Note: The author of this article is a doctor, who didn’t wish to be identified for fear of reprisal from the Jammu and Kashmir administration. Last week, the administration barred the medicos from talking to media or posting institutional information on social media.
The situation is completely different from the first wave of the Covid-19 pandemic. Amidst fear and despair, I report to a Covid designated hospital to take over my 24-hour shift as a senior resident, who is drenched in sweat.
The exhausted colleague gives me details of the Covid positive patients admitted in our labor ward; as he speaks, sweat drops from his hair to the sides face, so much so that I ask him: “did you shower here after duty?”
The postgraduates are drained and exhausted as well. The phones ringing continuously, new patients popping in endlessly. Surrounded by the much needful aura of the labor room patients, my personal phone rings tirelessly as well.
There is such an uneasy calm around. Pregnant ladies at home are awestruck about their pregnancy outcome. In this hour of misery and poignance, no one expects a No from you. I don a PPE suit and rush inside. A list of patients queued up for emergency cesarean surgery.
As I enter the Covid word, the scene is frightening. Unlike last year, I see young patients, gasping for breath. I have a line of patients that need to be operated upon. As I start the first case, sweat begins pouring in from my forehead, my face shield starts getting foggy.
But against the odds, I muster courage and continue doing the surgeries. In between the cases, I visit my cousin who is admitted in the ICU. As I reach the ICU, the scene is even more horrendous — a 50-year-old man was just declared dead, there were cries all around.
My cousin, who our family knows as a diva, was on the bed with a bag and mask for oxygen and in diapers. I still can’t believe what I saw. Her husband is admitted as well, struggling with breathlessness in another ward. They have three young children isolated at their home. But I am a front line worker, I can’t even take the time to sob and vent out my misery.
There is so much helplessness all around; attendants arguing over the lack of oxygen, people seeing their loved ones take their last breath. As the flow of patients continued, someone suddenly realised that it was time to break the fast but we were in the middle of emergency surgery, the patient was bleeding uncontrollably. My assistant and I struggled with visibility (our faceshield had fogged).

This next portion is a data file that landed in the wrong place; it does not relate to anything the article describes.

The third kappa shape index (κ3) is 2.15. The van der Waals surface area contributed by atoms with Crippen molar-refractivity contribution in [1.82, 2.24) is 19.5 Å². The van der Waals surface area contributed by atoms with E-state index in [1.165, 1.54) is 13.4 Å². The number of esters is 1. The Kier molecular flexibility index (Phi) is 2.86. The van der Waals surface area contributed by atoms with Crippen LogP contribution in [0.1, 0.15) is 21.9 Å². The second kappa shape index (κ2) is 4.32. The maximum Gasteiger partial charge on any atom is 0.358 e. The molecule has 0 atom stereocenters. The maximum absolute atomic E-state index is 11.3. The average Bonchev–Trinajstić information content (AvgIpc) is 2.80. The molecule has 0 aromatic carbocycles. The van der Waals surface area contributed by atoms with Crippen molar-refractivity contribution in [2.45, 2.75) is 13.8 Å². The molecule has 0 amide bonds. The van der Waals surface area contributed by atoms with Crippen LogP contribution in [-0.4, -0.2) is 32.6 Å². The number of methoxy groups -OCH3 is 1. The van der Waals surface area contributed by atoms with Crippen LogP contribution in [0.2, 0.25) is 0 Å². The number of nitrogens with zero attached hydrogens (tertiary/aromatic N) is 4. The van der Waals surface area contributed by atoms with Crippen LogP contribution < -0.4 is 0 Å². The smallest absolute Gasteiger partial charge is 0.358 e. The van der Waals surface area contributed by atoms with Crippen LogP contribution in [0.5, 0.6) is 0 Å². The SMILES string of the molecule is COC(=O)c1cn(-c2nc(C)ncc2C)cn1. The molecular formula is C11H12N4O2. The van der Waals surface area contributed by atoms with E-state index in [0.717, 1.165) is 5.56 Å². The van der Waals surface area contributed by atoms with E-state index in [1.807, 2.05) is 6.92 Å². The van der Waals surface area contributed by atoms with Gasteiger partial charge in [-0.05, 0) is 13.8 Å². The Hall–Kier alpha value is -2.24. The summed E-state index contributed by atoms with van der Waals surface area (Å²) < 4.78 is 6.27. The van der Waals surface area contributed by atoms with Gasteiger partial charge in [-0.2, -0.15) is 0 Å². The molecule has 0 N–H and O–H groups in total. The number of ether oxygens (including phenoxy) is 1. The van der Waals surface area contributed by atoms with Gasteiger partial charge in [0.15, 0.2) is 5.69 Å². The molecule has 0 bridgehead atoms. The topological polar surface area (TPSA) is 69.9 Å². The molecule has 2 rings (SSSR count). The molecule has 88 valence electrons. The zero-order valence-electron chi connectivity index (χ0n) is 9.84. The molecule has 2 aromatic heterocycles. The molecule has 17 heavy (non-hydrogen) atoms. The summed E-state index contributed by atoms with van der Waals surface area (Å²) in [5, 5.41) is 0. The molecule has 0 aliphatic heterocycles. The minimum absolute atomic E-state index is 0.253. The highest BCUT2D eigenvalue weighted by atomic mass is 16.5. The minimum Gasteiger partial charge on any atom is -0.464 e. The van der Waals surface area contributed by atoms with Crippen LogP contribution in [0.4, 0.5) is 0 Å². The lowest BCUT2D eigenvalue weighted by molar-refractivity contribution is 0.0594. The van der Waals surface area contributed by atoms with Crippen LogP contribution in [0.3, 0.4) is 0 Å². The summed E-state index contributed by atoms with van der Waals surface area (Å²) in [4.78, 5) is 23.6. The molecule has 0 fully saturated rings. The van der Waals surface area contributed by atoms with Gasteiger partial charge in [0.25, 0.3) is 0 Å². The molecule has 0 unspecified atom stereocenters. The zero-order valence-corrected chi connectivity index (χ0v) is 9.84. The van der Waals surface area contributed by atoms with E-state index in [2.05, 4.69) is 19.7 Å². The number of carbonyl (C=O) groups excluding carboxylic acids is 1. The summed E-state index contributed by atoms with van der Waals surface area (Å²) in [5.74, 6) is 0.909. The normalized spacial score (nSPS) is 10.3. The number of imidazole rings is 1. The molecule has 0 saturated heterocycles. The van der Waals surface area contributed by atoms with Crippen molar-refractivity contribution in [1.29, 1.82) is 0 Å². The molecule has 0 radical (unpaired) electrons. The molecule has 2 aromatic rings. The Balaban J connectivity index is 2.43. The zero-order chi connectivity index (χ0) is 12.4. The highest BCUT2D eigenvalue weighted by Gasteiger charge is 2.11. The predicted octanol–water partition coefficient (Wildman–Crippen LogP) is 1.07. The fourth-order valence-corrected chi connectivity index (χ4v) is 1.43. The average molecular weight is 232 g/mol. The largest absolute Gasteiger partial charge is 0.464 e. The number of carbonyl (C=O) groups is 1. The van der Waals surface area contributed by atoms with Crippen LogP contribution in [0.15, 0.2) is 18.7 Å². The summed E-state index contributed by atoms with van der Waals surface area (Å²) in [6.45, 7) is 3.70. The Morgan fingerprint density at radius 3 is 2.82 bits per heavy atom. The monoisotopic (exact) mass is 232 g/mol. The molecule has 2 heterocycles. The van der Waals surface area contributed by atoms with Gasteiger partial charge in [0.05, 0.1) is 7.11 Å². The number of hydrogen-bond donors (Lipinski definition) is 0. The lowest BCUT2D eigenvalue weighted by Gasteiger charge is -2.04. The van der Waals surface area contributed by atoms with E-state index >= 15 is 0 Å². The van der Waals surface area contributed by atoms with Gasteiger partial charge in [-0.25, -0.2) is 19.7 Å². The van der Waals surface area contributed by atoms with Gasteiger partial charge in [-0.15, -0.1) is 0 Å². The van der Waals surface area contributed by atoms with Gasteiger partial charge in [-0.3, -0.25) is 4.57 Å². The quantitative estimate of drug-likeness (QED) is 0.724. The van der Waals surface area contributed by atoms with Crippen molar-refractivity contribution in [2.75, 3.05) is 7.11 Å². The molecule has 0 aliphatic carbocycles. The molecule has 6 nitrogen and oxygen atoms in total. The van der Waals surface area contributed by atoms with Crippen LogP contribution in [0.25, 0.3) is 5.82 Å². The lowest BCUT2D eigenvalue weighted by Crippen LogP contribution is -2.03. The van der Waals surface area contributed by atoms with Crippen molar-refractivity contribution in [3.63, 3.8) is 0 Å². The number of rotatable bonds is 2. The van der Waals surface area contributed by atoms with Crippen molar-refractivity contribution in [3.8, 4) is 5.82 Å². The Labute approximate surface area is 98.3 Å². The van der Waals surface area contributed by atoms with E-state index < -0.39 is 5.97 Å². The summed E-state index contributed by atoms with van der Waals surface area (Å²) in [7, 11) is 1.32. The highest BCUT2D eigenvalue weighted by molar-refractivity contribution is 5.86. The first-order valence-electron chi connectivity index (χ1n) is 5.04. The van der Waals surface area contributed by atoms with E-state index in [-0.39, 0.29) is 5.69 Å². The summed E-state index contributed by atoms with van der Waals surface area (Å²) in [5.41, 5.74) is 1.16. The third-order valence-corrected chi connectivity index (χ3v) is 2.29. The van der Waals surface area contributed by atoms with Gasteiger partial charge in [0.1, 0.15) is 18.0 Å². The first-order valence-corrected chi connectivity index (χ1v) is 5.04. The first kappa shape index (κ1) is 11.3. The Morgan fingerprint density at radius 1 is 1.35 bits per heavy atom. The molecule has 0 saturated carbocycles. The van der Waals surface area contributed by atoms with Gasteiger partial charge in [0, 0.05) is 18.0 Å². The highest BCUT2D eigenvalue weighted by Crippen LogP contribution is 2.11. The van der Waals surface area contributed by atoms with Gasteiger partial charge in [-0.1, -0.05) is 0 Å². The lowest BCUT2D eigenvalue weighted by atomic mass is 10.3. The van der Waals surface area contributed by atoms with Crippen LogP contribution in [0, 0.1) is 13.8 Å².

We broke our fast two hours later, with a sip of water but only to rush back to the operation theatre within minutes. Then there was a sudden uproar in the labour room. A young pregnant woman was panting, her oxygen saturation had dipped dangerously low. Her husband and brother were weeping and screaming in despair, begging for help but arguing with us at the same time.
Seeing her condition, I couldn’t comprehend who was more helpless: the woman and her family or us doctors. After hours of stabilisation, we operated upon her at 3 am. But her baby had died. After I removed my PPE kits after hours and reached, my whole body was still numb. The worries don’t end at the hospital.
After the duty hours, we are stressed about our family. This pandemic has brought with itself unprecedented solitude. We want to sympathise and empathise with our kith and kin but the fear of spreading the virus to our loved ones forces us to live in isolation, in our own homes.
In this thought, I got to know that the woman we had operated upon the past night could not make it and had expired. I remembered her husband and brother’s faces. Tears trickled down my face.
Amidst all this gloom, one can only make a heartfelt request to everyone around that please stay at home and follow the instructions being given. This disease is deadly and the fear of losing one’s loved ones is real. Don’t take things for granted. The chain needs to be broken. We as doctors are yearning to spend a normal life with our families again, please let that moment be a matter of the immediate future.